If the church can recognize that every self-reflective, honest person struggles with faith, including ministers, I believe we would do much better in helping all process it. I recall a time years ago when I struggled with my faith. I was able to resolve it by recognizing that faith is NOT blind trust, and that doubt is NOT antithetical to faith. My honest struggling with faith, has greatly strengthened my faith. I am glad I found resources where I could deal with these doubts without castigation.





2 thoughts on “The Taxidermic Minister

  1. Good thoughts Bob. I had an interesting follow on thought – what happens to the congregation of a pastor who shows well, then admits doubt and quits? Or a pastor that falls prey to doubt and has to take time out? (I know personally both – one read ‘the God delusion’ – and spent 12 months in doubt – but since they were a professional and this was their career, they just covered it over for a very long time – what else can a minister do if they can’t minister? And if they are paid by the church and live in church supplied housing? He has since overcome his doubt, but he spent at least a year almost dead, but unable due to his position [and that particular church] to admit it).

    In some cases, I wonder whether we hold our ministers almost as idols – and when they fall, we also risk falling with them. We hold them to a higher (unrealistic) standard – and when they fail to live up to it, we are disappointed in them – publicly. Superiority complex on our own behalf maybe?

    I’ve always wondered whether our models of church and ministry cause as many issues as they solve. We ‘pay’ for a pastor, and then expect them to do all the work, whilst being at least as holy as the pope, hopefully more. In doing so we fail to do the work we are called, as that is what ‘the professionals’ are for! And when the professional can no longer hold up the whole body?


    1. As far as a poor model for church and pastors… absolutely. Pastors often have unreasonable expectations placed on them.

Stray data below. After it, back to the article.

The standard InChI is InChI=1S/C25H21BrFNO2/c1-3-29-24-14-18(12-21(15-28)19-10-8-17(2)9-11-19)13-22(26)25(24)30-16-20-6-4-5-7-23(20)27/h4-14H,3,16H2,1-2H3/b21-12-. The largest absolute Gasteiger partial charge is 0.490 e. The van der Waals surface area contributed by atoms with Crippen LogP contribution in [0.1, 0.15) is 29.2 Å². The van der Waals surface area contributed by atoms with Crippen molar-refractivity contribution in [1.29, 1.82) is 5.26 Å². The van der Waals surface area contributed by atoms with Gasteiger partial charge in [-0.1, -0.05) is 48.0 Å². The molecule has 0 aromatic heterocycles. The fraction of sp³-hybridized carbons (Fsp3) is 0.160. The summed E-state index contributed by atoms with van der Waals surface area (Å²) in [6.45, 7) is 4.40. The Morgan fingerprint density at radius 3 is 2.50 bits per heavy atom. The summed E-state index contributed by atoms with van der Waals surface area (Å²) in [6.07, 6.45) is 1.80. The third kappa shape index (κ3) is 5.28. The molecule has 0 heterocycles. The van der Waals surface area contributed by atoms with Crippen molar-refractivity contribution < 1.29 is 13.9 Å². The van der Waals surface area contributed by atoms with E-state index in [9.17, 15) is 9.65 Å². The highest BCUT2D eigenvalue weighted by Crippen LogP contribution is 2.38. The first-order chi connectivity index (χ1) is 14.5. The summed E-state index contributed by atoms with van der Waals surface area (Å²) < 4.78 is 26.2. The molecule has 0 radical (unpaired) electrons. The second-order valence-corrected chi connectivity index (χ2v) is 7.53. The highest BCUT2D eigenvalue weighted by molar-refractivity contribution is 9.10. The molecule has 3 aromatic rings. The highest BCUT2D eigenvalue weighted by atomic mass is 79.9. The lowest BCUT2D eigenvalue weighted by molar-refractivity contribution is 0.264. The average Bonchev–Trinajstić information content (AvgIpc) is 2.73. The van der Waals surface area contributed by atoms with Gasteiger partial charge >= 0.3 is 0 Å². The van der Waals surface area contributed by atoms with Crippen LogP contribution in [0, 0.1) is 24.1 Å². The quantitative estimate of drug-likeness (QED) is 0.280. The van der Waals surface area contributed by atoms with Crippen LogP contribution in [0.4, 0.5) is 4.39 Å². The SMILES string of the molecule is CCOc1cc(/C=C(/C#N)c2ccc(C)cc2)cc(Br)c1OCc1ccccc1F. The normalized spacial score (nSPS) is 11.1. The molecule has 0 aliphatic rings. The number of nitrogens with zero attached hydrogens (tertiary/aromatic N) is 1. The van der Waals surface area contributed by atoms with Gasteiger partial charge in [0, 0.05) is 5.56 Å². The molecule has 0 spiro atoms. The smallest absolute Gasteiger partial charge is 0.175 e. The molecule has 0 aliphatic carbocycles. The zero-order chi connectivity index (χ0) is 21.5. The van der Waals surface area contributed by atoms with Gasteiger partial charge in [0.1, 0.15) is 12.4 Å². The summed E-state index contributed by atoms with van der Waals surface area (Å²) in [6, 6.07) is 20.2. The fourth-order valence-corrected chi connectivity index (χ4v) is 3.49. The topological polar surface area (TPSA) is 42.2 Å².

There is a similarity to professional athletes. Pro athletes are supposed to do amazing things that the fans will vicariously lay claim to as their own (“WE WON!!”) The difference is that (some) pro athletes are commonly paid insane figures for what they do. Also pros are still expected to be injured once in awhile (without being fired even though they can’t perform).
      I don’t know about whether a church should maintain the employment of a pastor whose doubts have drifted to rejection. But doubt in general should be normalized. I remember decades ago meeting some friends of a friend who candidly admitted doubt about their faith. I did not harass them, but I did note that I had no such doubts. And I suppose on an emotional level, it was true. I did not FEEL doubt. But I think looking back that I was denying doubt. After all, if I doubt, I couldn’t be a REAL CHRISTIAN, right? But dealing with doubt through volitionally rejecting it, ultimately leaves one ill-prepared when doubt comes later in new and varied ways.. Frankly, we ALL should doubt a little bit (theist, atheist… even agnostics should doubt their own agnosticism a bit). We are limited in knowledge, experience, and understanding. To deny the possibility that we don’t understand something important is hugely and destructively prideful. A healthy faith follows and trusts Christ not just in spite of doubt, but because of doubt.